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The Octavius Hadfield Papers
The Octavius Hadfield Papers are an extensive collection of letters, diary extracts and miscellaneous documents relating to the Anglican missionary, Octavius Hadfield (1814 - 1904). Together they form what is the most significant collection of correspondence from one of New Zealand's most important early missionaries and supporters of Māori rights.
Hadfield arrived in New Zealand shortly before the signing of the Treaty of Waitangi. After briefly working as a school teacher in Northland, he made his way to Kāpiti where he established missions in both Waikanae and Ōtaki. There he befriended Te Rauparaha and was able to convince the great warrior not to make a retaliatory attack on Wellington following the 'Wairau Affray’ of 1843. Te Rauparaha and his son Tāmihana later encouraged Hadfield to establish the famous Rangiātea church in Ōtaki. He worked closely with Māori communities, introducing them to farming to allow them to engage with the settler economy and became a fierce critic of the NZ Government and the British Colonial Office because of their actions in causing and aggravating the NZ Wars. Despite many Europeans turning against him and even accusing him of being a traitor because of his support for Māori, Hadfield was elected to become the second Bishop of Wellington in 1870 and then to head the Anglican Church as 'Primate of New Zealand' in 1890.
These letters are some of our most precious taonga and they offer a fascinating insight into the mind and thinking of one of the most significant New Zealanders from the colonial period. Most were written to Hadfield's parents and siblings in England but were later gathered together by a family member and repatriated back to New Zealand. Other material includes letters from his wife, Catherine (Kate) Hadfield, and Catherine's father, the missionary Henry Williams. They were gifted to Wellington City Libraries in several deposits during 1950 and 1951 by Hadfield's youngest daughter, Amelia (Amy) Caroline Hadfield (1869 - 1956). Many of the documents also include a full typed transcription to make it easier to read Hadfield's handwriting; just click on the 'Text' button below the magnifying glass icon to enable this (note that this functionality works best on a laptop or desktop computer rather than a mobile device).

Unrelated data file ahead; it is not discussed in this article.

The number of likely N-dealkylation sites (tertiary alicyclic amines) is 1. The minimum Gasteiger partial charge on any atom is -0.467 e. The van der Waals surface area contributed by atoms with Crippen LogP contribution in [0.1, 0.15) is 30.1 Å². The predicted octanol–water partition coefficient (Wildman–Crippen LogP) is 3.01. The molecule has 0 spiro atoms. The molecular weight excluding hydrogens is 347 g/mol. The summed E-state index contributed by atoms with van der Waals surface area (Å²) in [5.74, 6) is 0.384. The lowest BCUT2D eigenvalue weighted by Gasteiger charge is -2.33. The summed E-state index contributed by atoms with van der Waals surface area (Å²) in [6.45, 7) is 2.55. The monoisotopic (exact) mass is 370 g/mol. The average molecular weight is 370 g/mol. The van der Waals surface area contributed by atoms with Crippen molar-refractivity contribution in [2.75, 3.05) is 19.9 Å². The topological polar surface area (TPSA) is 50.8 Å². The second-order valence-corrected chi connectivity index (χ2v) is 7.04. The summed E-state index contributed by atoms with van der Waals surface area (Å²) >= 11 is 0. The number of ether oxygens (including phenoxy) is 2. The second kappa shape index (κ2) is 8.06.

See the following links for further information about Hadfield's life and work
Brief biography from NZ History (Ministry of Culture & Heritage)
Full entry from the NZ Dictionary of Biography
The Man who saved Wellington, a short documentary film about Octavius Hadfield produced by 'The Incredible Journey' television ministry.
Biographical article about Hadfield's work in the Kāpiti area published on the occasion of the 200th anniversary of the NZ Church Mission Society
Index to material
Photo credit: Octavius Hadfield., circa 1880 (photographer unknown), from the collection of Te Papa, Ref: A.000114
Address from the Committee of the Diocese of Wellington on the occasion of Octavius Hadfield's retirement